Turnover from shipbuilding activities soared by 42% to S$1,263 million in 2005. This was an increase of S$373 million over 2004’s output of S$890 million. In terms of contribution to the industry’s total, shipbuilding was up by a slight 0.2%, from 16.8% in 2004 to 17% in 2005.
84 vessels totalling a gross tonnage of 210,597 grt were launched in 2005. This was 13 vessels fewer or 13.49% lower than the 97 vessels launched in 2004. The combined gross tonnage of the vessels launched was however, 40.5% higher than the gross tonnage of 149,855 grt in 2004.
As in past years, majority of the vessels launched in 2005 were workboats, barges and tugs. Workboats and barges accounted for almost 68% of the units launched. The next highest category was offshore supply/ support vessels.
The offshore sector, which included the construction, repair, upgrading and conversion of offshore units such as jack-up rigs, semi-submersibles and other platform structures, saw an increase in its share of contribution to the industry’s turnover. It constituted 32% of the total turnover in 2005, up by 7.4%.
The offshore sector’s turnover of S$2,378 million in 2005 was a new milestone for the industry. It represented an increase of 82% from the previous year’s earnings of S$1,304 million.
Overall, the outlook for all sectors in the marine and offshore industry is expected to be strong. With an outstanding order book at an all-time high, the industry is on course to continue its good performance over the next few years. Based on current swelling order books of industry members, 2006 looks set to be another healthy year for the industry.
Strong growth will continue to come from the offshore sector. Given the robust offshore oil and gas market, and the high utilisation and high charter rates of jack-up rigs, the rig market is expected to stay strong for the next few years, as supply of offshore equipment, services and rigs, is not in tandem with the surge in oil exploration and production activities worldwide. This is evident from the continuous stream of orders for new jack-ups and semi-submersibles placed with local shipyards in the first few months of 2006.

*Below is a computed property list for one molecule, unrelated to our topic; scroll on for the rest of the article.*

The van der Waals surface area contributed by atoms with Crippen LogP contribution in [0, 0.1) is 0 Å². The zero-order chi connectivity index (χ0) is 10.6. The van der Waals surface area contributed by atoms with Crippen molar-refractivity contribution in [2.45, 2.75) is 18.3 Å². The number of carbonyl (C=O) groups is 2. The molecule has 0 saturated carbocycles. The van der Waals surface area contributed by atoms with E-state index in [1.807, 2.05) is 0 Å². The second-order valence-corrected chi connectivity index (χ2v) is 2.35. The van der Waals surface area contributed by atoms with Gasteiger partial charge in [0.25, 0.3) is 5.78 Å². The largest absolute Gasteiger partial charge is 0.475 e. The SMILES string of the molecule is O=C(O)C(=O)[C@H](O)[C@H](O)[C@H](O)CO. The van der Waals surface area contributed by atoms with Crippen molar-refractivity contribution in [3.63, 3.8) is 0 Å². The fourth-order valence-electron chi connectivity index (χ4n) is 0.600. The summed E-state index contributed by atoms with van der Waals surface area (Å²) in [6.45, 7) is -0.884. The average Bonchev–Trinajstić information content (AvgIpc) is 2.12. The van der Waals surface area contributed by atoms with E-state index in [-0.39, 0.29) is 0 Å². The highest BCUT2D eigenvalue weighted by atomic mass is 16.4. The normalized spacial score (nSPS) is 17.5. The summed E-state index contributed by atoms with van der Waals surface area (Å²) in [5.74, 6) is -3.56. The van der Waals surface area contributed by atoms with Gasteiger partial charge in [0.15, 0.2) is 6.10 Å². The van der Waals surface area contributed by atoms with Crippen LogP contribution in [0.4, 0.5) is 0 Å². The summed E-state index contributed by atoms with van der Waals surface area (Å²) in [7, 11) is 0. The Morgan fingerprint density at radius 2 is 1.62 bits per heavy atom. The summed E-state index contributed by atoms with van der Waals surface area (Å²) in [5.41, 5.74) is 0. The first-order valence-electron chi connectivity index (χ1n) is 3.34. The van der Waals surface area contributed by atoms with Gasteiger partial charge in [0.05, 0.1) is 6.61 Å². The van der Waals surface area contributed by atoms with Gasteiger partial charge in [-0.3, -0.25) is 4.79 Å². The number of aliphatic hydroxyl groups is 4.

The market for FPSO conversions and building of offshore support vessels, two niche areas for the industry, will also remain strong in response to the oil and gas exploration boom. During the last few years, local shipyards have also been building up its competencies and increasing its share in the more specialised and sophisticated ship repair market segment of LNG (liquefied natural gas) carriers.
The industry has remained robust and stayed ahead of the increasingly strong competition from China, Middle East and neighbouring countries. However, it must continue to focus on its core competencies and leverage on its competitive advantages in the specialised market segment and track records, to provide cost-effective solutions to customers. Through continual innovation, the industry must come up with new and improved designs and engineering solutions to meet customers’ specific requirements and for new operating environments. Last but not least, the marine industry will have to ensure that projects continue to be executed safely, within budget and on schedule.